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How To Increase Your VO2 Max Anytime, Anywhere – Without Actually Exercising.

how to increase vo2max
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In the article “Underground Training Tactics For Enhancing Endurance – Part 1“, I introduce you to the concept of using things like resisted, restricted and hypoxic breathing to significantly increase your oxygen utilization, your lung power, your VO2 max, and your inspiratory and expiratory muscle strength and endurance.

In that article, I mention a “PowerLung“, which is a special portable restricted breathing device that I personally use when I’m driving around in my car, watching a movie, or waiting in line at the airport as a way to squeeze in a quick lung workout. I keep the Powerlung in my bag and just pull it out whenever I know I have a chance to boost my VO2max. It seems like cheating, but I can actually exercise my lungs just about anytime, anyplace.

But how does the PowerLung thing actually work, is it proven, and can you actually increase your VO2 max without exercising?

In today’s audio podcast, I interview Greg Wells, Ph.D., the Assistant Professor of the Faculty of Kinesiology & Physical Education at the University of Toronto and Associate Scientist of Physiology and Experimental Medicine at The Hospital for Sick Children.

During our interview, you’ll learn:

-Which hidden muscles use over 15% of your energy needs during exercise…

-The 2 best ways to do resisted breath training…

-How your body pulls precious blood away from your arms and legs if you have weak breathing muscles…

-Why breathing in and out of a straw isn’t a good idea…

-The sets and reps you should use for potent resisted breath training workout…

-How resisted breathing is different than hypoxic training…

-Why doing breath training the wrong way can increase body acidity…

-What kind of resisted breath devices to use if you have asthma or other lung issues…

-How resisted training could actually give you a six-pack abs…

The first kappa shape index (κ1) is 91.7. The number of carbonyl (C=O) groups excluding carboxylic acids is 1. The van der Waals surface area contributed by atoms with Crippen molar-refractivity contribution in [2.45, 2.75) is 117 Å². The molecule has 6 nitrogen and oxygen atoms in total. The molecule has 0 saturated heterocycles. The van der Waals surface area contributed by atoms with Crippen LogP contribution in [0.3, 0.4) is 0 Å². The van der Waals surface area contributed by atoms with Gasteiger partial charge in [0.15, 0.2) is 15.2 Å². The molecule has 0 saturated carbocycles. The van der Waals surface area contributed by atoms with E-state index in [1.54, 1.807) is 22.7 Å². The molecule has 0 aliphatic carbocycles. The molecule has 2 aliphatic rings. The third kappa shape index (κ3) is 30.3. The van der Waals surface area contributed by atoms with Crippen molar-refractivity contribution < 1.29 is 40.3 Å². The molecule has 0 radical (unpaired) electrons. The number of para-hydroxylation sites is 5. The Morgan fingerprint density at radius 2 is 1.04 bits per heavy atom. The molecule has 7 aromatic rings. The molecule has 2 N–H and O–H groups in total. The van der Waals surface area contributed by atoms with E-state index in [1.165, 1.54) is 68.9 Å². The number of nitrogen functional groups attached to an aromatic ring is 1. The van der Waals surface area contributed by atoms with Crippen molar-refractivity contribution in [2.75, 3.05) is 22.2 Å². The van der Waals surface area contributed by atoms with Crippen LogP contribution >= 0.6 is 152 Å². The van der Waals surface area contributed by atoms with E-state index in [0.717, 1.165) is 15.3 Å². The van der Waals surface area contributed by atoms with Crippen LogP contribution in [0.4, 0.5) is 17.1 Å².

-And much more!

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powerlungResources:

The PowerLung

-Study: Respiratory Muscle Power Before and After Training

-White Paper: The Importance of Respiratory Muscle Training Inspiratory and Expiratory Muscles.

The Sick Kids Foundation.

PowerLung.com


Questions, comments or feedback about the Powerlung? Leave you thoughts below!

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17 thoughts on “How To Increase Your VO2 Max Anytime, Anywhere – Without Actually Exercising.

  1. seems a bit peculiar that you cannot buy the powerlung on their site. Went to the upgraded site- coupon code didn’t work there- and couldn’t even find it on a couple other website carriers…not sure if anyone else is reporting this problem but it seemed worth bringing up.

    thanks

  2. Brilliant show…

    I went to Powerlung,com to order a Power Lung but they do not seem to sell anything…at least in the US. They just direct you to different stores that carry the product.

  3. Hey Ben, for serious triathletes (2:10-2:15 Oly time), which version would you recommend? The Green one or Blue one? The blue one seems like it is for a small minority of super elite.

  4. Sounds intriguing. I kept waiting to find out how much the device increased VO2 max, but didn't hear the guest mention the actual results of his study. I didn't see it on the powerlung site either. Is there a reference somewhere I missed?

  5. On the power lung website, their own study of college cross country runners showed no improvement to VO2 Max. So was Dr. Wells' findings different?

    1. From Dr. Greg himself:

      Thanks for the question ketoKt. I found that inspiratory and expiratory training improved a measure we called critical velocity (Vcrit) in elite level swimmers. Vcrit is the swimming speed at maximum heart rate, which is similar to but not exactly the same as VO2max. The improvements were 1-3% better in the respiratory training condition over the sham condition. You can read more here: http://www.ncbi.nlm.nih.gov/pubmed/15942767.

      Another interesting study which I think demonstrates one of the best ways to use respiratory muscle training (RMT) is this one http://www.ncbi.nlm.nih.gov/pubmed/11445767 which suggests that using RMT as part of a warm-up can be beneficial for rowing performance.

      Here are 2 review articles that summarize all the research in this area to date:
      Effects of respiratory muscle training on performance in athletes: a systematic review with meta-analyses.

      Effect of respiratory muscle training on exercise performance in healthy individuals: a systematic review and meta-analysis.

      I hope that helps.

      Greg

      Greg Wells, Ph.D. http://www.drgregwells.com
      @drgregwells

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